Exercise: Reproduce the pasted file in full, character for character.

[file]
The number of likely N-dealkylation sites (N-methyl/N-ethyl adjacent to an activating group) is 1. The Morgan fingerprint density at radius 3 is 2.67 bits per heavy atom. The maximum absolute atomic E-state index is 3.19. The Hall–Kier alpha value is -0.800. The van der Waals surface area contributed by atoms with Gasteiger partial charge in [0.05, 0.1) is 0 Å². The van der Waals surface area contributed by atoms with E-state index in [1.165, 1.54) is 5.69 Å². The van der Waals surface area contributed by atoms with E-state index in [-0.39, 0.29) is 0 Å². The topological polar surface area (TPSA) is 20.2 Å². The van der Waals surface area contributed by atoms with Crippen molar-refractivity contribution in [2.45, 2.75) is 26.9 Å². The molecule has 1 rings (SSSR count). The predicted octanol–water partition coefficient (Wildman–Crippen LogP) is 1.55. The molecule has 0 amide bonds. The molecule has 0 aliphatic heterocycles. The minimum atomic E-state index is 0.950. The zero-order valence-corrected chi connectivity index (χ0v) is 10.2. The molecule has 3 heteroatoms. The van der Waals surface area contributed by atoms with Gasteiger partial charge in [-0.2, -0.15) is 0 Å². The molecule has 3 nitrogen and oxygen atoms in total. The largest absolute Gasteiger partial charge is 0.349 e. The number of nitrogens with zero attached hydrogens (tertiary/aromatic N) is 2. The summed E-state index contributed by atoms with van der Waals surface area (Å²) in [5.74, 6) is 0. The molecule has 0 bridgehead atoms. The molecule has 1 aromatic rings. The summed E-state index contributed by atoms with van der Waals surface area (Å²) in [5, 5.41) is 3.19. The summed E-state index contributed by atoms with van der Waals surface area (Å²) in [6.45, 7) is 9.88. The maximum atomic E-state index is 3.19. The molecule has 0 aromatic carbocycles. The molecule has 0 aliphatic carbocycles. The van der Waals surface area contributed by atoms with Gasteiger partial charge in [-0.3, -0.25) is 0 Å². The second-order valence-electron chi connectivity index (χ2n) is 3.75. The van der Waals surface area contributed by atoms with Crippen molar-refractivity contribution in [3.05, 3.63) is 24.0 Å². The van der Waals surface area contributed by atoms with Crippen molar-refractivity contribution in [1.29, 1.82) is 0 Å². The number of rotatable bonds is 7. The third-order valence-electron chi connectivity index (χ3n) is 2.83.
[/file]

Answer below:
The number of likely N-dealkylation sites (N-methyl/N-ethyl adjacent to an activating group) is 1. The Morgan fingerprint density at radius 3 is 2.67 bits per heavy atom. The maximum absolute atomic E-state index is 3.19. The Hall–Kier alpha value is -0.800. The van der Waals surface area contributed by atoms with Gasteiger partial charge in [0.05, 0.1) is 0 Å². The van der Waals surface area contributed by atoms with E-state index in [1.165, 1.54) is 5.69 Å². The van der Waals surface area contributed by atoms with E-state index in [-0.39, 0.29) is 0 Å². The topological polar surface area (TPSA) is 20.2 Å². The van der Waals surface area contributed by atoms with Crippen molar-refractivity contribution in [2.45, 2.75) is 26.9 Å². The molecule has 1 rings (SSSR count). The predicted octanol–water partition coefficient (Wildman–Crippen LogP) is 1.55. The molecule has 0 amide bonds. The molecule has 0 aliphatic heterocycles. The minimum atomic E-state index is 0.950. The zero-order valence-corrected chi connectivity index (χ0v) is 10.2. The molecule has 3 heteroatoms. The van der Waals surface area contributed by atoms with Gasteiger partial charge in [-0.2, -0.15) is 0 Å². The molecule has 3 nitrogen and oxygen atoms in total. The largest absolute Gasteiger partial charge is 0.349 e. The number of nitrogens with zero attached hydrogens (tertiary/aromatic N) is 2. The summed E-state index contributed by atoms with van der Waals surface area (Å²) in [5.74, 6) is 0. The molecule has 0 bridgehead atoms. The molecule has 1 aromatic rings. The summed E-state index contributed by atoms with van der Waals surface area (Å²) in [5, 5.41) is 3.19. The summed E-state index contributed by atoms with van der Waals surface area (Å²) in [6.45, 7) is 9.88. The maximum atomic E-state index is 3.19. The molecule has 0 aromatic carbocycles. The molecule has 0 aliphatic carbocycles. The van der Waals surface area contributed by atoms with Gasteiger partial charge in [-0.3, -0.25) is 0 Å². The second-order valence-electron chi connectivity index (χ2n) is 3.75. The van der Waals surface area contributed by atoms with Crippen molar-refractivity contribution in [3.05, 3.63) is 24.0 Å². The van der Waals surface area contributed by atoms with Crippen molar-refractivity contribution in [1.29, 1.82) is 0 Å². The number of rotatable bonds is 7. The third-order valence-electron chi connectivity index (χ3n) is 2.83.